Germany's second largest city, Hamburg, has made plans to banish cars from the city centre in the next 20 years.
The proposal is part of the 'Green Network Plan' that will see pedestrian and cycle routes replace traditional roads, while public transport infrastructure will be improved to help commuters move around the city.
Almost 40 per cent of Hamburg is already made up of green areas, parks and picnic sites but the plan is to connect these areas with tree-lined cycle routes and pedestrian walkways so residents can travel across town safely and quickly.
The proposal jars somewhat with the traditional German love of the automobile as manufacturers such as BMW, Mercedes, Volkswagen and Audi continue to fly the flag for the German car industry.
"We envision a network that doesn't just help residents to get from point A to B in a sustainable fashion," Hamburg city spokeswoman Angelika Fritsch told the ZME Science urban planning network.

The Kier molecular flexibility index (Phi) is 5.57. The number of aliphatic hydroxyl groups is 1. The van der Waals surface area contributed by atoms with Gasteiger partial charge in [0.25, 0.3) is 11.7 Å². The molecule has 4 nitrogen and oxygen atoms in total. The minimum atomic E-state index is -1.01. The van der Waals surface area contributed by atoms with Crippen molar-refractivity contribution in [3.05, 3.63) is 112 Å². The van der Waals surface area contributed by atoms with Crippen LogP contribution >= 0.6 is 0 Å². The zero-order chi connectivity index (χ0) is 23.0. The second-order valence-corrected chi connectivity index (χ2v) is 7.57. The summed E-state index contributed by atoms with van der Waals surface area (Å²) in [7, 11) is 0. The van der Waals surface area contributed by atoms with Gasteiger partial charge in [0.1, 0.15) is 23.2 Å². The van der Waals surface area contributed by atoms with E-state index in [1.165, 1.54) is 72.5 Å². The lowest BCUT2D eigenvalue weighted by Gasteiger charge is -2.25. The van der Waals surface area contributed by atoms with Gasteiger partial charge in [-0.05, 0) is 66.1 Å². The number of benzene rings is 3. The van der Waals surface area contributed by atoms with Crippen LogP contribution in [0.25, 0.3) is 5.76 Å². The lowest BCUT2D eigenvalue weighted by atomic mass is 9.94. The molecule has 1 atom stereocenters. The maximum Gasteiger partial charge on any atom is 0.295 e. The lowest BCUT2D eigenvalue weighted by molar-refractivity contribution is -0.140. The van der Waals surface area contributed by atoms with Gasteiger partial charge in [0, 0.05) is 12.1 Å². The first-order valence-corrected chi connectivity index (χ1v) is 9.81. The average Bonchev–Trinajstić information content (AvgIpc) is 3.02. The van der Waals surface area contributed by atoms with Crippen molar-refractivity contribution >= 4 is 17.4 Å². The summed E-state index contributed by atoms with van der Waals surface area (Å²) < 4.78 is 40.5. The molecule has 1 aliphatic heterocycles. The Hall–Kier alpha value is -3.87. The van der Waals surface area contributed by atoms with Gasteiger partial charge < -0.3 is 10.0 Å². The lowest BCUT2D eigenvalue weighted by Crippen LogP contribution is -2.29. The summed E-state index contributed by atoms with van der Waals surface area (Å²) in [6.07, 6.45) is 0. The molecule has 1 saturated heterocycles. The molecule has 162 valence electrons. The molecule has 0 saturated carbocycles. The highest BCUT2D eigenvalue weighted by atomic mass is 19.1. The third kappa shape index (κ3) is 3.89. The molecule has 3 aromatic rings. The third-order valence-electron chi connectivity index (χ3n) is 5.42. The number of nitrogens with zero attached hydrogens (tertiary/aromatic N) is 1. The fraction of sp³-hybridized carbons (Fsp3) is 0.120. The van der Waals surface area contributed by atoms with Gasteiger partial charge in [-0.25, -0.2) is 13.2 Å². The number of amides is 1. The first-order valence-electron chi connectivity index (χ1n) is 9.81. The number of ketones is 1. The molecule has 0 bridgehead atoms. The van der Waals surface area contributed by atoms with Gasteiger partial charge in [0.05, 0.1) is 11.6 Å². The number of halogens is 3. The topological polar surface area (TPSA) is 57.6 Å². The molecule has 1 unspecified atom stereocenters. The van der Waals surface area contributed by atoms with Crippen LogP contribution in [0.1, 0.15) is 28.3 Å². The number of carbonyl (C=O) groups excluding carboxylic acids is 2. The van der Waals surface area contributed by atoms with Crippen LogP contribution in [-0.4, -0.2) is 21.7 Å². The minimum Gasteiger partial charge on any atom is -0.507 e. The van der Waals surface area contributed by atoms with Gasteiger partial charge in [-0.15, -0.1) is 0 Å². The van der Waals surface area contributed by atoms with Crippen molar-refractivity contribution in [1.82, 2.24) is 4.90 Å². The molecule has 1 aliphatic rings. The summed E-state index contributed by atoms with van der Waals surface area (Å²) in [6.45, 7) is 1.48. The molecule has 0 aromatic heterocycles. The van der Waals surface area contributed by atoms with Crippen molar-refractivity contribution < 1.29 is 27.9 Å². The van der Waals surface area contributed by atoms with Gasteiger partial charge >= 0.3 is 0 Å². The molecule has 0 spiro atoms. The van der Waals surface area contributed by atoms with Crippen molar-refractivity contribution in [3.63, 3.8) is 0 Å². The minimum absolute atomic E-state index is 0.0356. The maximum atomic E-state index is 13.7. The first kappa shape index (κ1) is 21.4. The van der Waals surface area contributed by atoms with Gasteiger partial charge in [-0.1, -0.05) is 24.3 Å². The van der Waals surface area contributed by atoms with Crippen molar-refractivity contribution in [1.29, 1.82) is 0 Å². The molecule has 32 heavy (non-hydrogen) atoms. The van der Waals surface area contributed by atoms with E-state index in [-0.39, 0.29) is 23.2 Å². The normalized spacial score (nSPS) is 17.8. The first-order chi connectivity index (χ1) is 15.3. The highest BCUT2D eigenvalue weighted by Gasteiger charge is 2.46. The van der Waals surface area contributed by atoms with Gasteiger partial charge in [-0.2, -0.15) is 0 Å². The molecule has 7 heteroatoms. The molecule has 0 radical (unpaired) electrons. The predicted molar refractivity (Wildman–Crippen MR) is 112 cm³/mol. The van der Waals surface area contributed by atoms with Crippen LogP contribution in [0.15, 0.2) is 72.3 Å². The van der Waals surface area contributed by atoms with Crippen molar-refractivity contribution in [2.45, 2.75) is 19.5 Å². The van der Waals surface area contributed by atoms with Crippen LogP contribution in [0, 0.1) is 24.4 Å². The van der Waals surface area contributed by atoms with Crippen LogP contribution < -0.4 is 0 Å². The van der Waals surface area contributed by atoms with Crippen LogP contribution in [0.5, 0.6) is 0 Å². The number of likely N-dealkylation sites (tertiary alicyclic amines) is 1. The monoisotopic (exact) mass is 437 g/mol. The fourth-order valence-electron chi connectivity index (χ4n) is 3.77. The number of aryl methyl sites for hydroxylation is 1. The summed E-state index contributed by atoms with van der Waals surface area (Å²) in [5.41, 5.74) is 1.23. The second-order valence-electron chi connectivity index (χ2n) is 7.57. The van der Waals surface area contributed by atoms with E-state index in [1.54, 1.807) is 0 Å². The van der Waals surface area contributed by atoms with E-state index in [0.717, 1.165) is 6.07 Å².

"It will offer people opportunities to hike, swim, do water sports, enjoy picnics, restaurants, experience calms and watch nature right in the city."
"Cities like London have a green belt, but the Green Network will be unique in covering an area from the outskirts to the city centre," Ms Fritsch reported to The Independent.
Germany's Green Party has been raising awareness of the impact that global warming is having on the city of Hamburg. The city is a major North Sea port that has been battling with rising temperatures and rising water levels over the last 60 years.